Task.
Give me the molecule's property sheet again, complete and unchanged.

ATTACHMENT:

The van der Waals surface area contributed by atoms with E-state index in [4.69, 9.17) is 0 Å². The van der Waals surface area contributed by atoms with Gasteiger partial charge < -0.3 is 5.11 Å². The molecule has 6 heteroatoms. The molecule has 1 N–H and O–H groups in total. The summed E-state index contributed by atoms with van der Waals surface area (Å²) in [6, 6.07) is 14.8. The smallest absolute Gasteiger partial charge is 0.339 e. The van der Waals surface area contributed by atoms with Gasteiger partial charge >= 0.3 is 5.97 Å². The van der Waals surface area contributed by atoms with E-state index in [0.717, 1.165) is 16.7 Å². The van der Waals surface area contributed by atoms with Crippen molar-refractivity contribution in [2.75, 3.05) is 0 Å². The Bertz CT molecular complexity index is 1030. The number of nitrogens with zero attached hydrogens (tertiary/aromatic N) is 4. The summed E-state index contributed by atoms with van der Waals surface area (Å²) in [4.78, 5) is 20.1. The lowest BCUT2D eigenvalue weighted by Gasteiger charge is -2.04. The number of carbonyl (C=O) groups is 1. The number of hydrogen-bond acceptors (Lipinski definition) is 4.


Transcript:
The van der Waals surface area contributed by atoms with E-state index in [4.69, 9.17) is 0 Å². The van der Waals surface area contributed by atoms with Gasteiger partial charge < -0.3 is 5.11 Å². The molecule has 6 heteroatoms. The molecule has 1 N–H and O–H groups in total. The summed E-state index contributed by atoms with van der Waals surface area (Å²) in [6, 6.07) is 14.8. The smallest absolute Gasteiger partial charge is 0.339 e. The van der Waals surface area contributed by atoms with Gasteiger partial charge >= 0.3 is 5.97 Å². The van der Waals surface area contributed by atoms with E-state index in [0.717, 1.165) is 16.7 Å². The van der Waals surface area contributed by atoms with Crippen molar-refractivity contribution in [2.75, 3.05) is 0 Å². The Bertz CT molecular complexity index is 1030. The number of nitrogens with zero attached hydrogens (tertiary/aromatic N) is 4. The summed E-state index contributed by atoms with van der Waals surface area (Å²) in [4.78, 5) is 20.1. The lowest BCUT2D eigenvalue weighted by Gasteiger charge is -2.04. The number of carbonyl (C=O) groups is 1. The number of hydrogen-bond acceptors (Lipinski definition) is 4.